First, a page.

Estate Agents fear leaving EU
A recent Report by the National Association of Estate Agents (NAEA) and Association of Residential Letting Agents highlights the likely impact that the impending EU referendum will have on the property market.
The report not only highlights the current uncertainty that the impending EU referendum is having on the property market. It also outlines what the impact is likely to be if the UK votes to remain or exit the EU.
The headline figures that UK homes will be worth less if the Country votes to exit the EU. So in 2018 it is predicted the average price of a home would be £300,800 if we exit, rather than £303,000 if we remain. In London this would be or £591,700 rather than £599,200 if we remain. So the cumulative loss of wealth for all in London alone, would be £26.5billion – which is a startling figure. So overall everyone would be poorer in terms of their property wealth.
The report also highlights a major concern to the house building industry, where it confirms that there would be a major skill shortage for the house building sector which currently employs 4.7% of EU nationals in the workforce. The house building industry is back building again and has recently stated that it will build the 1million new homes demanded by the current Government in this parliamentary term. If an EU exit stops workers coming in, then this may well be hampered.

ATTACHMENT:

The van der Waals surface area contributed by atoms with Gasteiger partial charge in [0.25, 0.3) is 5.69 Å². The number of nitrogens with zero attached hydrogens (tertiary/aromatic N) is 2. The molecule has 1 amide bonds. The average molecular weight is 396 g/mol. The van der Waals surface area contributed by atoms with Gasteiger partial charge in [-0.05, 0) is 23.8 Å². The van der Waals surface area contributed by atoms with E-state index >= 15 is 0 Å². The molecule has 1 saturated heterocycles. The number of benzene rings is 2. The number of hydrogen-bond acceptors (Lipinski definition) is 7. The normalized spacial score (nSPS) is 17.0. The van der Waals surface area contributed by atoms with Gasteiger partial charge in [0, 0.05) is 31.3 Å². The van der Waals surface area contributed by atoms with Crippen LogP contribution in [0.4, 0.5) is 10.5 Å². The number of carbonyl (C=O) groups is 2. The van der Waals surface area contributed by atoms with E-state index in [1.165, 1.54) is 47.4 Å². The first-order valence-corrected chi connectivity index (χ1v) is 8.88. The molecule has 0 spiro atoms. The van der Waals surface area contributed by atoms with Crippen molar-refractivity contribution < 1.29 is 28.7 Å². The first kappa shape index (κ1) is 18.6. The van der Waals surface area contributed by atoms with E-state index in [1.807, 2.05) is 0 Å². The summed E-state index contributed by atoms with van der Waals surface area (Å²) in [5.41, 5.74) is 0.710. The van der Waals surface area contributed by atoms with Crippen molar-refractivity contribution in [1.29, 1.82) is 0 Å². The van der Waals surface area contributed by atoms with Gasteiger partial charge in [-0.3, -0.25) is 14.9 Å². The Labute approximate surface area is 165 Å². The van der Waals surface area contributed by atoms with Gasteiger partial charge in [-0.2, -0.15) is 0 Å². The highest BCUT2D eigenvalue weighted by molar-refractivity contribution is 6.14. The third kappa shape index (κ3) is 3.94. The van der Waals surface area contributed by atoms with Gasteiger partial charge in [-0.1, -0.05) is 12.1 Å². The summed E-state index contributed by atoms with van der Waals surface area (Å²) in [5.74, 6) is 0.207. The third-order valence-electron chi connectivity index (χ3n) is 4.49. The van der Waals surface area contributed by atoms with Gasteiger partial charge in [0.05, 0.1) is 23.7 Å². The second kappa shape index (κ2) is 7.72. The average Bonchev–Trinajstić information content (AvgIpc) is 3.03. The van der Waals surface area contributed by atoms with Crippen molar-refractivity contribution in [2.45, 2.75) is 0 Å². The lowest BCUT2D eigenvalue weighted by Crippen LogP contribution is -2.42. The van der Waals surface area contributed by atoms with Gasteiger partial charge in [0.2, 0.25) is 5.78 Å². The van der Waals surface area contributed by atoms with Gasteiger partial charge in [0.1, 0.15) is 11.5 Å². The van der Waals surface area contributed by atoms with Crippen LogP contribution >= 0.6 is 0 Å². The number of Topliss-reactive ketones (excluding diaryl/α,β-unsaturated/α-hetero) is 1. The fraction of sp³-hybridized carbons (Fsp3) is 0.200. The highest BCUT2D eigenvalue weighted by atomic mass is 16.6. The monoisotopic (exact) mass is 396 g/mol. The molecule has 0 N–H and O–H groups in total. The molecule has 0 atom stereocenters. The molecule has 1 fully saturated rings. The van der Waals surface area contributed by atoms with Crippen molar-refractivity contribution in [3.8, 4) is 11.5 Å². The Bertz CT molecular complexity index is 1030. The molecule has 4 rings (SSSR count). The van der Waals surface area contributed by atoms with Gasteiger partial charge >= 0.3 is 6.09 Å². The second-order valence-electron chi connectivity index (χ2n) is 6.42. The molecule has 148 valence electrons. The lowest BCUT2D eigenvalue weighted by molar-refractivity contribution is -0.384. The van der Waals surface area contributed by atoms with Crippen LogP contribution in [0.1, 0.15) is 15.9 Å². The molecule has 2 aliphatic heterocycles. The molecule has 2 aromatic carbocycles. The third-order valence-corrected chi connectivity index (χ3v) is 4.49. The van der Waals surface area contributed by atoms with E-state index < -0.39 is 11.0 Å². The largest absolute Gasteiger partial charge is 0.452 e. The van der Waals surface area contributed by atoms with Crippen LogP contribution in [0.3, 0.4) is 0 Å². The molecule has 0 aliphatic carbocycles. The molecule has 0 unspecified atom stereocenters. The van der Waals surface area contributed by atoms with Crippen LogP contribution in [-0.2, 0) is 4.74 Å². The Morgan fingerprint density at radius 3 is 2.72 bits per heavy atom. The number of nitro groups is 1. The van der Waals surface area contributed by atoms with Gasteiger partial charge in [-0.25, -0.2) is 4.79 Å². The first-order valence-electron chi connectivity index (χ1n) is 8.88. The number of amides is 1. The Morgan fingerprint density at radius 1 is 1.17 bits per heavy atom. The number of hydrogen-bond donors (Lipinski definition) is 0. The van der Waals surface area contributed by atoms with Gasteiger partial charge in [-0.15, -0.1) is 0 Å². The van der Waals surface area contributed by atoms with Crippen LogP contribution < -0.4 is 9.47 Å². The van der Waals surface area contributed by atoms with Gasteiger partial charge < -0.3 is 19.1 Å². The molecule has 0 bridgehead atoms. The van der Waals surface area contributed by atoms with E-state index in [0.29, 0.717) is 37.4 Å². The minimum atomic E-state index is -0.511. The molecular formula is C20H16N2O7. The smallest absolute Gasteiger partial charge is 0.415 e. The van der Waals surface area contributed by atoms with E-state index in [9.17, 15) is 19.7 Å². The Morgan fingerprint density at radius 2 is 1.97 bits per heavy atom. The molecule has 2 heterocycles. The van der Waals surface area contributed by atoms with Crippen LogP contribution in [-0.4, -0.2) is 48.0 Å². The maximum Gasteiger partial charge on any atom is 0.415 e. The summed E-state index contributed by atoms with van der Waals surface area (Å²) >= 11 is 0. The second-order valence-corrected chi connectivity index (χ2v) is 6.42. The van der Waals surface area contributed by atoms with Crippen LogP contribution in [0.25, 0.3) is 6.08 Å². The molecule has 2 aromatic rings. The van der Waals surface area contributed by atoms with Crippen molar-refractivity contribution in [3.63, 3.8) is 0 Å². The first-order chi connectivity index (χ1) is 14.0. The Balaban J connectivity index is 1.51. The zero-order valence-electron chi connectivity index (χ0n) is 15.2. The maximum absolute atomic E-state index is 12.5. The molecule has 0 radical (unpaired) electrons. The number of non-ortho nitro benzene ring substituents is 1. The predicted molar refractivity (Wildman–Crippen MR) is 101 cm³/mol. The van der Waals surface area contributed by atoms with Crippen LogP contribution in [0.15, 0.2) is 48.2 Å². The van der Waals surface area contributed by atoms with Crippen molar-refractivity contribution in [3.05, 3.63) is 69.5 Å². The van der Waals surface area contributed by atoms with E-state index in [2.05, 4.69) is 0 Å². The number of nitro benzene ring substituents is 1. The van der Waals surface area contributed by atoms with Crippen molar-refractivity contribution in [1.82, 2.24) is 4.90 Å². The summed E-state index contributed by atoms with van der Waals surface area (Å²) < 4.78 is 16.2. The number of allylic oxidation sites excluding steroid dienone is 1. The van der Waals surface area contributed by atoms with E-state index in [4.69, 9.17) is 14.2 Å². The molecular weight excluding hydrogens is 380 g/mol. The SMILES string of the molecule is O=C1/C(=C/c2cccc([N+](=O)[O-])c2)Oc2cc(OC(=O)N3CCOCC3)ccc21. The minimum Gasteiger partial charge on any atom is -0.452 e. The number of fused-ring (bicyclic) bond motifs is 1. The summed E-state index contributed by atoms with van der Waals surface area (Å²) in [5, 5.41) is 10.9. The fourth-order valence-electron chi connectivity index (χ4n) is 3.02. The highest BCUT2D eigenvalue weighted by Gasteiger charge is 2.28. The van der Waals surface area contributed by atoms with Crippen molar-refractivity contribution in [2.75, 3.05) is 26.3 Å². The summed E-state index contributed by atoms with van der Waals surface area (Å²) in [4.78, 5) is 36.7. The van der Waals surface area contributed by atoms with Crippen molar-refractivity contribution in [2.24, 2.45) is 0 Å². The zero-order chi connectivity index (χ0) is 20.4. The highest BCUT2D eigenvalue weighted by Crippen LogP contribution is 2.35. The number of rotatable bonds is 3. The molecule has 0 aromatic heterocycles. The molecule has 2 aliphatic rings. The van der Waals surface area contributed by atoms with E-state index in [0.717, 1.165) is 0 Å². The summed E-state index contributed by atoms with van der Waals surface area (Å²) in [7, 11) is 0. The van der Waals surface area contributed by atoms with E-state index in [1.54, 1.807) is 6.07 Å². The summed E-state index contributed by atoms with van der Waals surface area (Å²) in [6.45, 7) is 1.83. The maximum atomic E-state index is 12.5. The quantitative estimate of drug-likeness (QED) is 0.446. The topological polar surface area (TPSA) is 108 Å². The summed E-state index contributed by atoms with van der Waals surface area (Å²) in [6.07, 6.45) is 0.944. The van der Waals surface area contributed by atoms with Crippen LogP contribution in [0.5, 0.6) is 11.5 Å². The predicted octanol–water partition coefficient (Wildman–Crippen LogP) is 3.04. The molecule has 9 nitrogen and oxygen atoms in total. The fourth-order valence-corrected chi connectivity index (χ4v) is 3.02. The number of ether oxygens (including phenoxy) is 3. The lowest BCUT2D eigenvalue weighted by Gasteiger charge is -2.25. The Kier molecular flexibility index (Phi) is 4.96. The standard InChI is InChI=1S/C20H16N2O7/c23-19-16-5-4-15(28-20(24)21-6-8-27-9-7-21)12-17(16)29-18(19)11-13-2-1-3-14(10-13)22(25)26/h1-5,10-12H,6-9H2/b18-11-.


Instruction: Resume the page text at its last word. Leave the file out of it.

It suggests the impact on the rental market would be minimal in the first few years, but that if a curb was placed on immigration then there would be a noticeable reduction in demand for rental properties, knocking into this important market place.
In the event of an exit, the general reduction in immigration would weaken property demand. At the same time many banks including Goldman Sachs and Citi have forecasted that the exit vote would weaken sterling by as much as 20%; which could mean that ‘foreign’ investors would see UK property as cheaper; however for the UK population this just means going on holiday or investing in property in another country, would be 20% more expensive.
The Report makes interesting reading and Elmhurst have been watching the recent debates on the EU referendum with a keen eye. It is good to see reports with some more detail surrounding properties and buildings, so that voters can have a more informed choice on the 23rd June.
Stuart Fairlie – Head of Technical
For the Full report see here: http://www.naea.co.uk/info-guides/housing-research/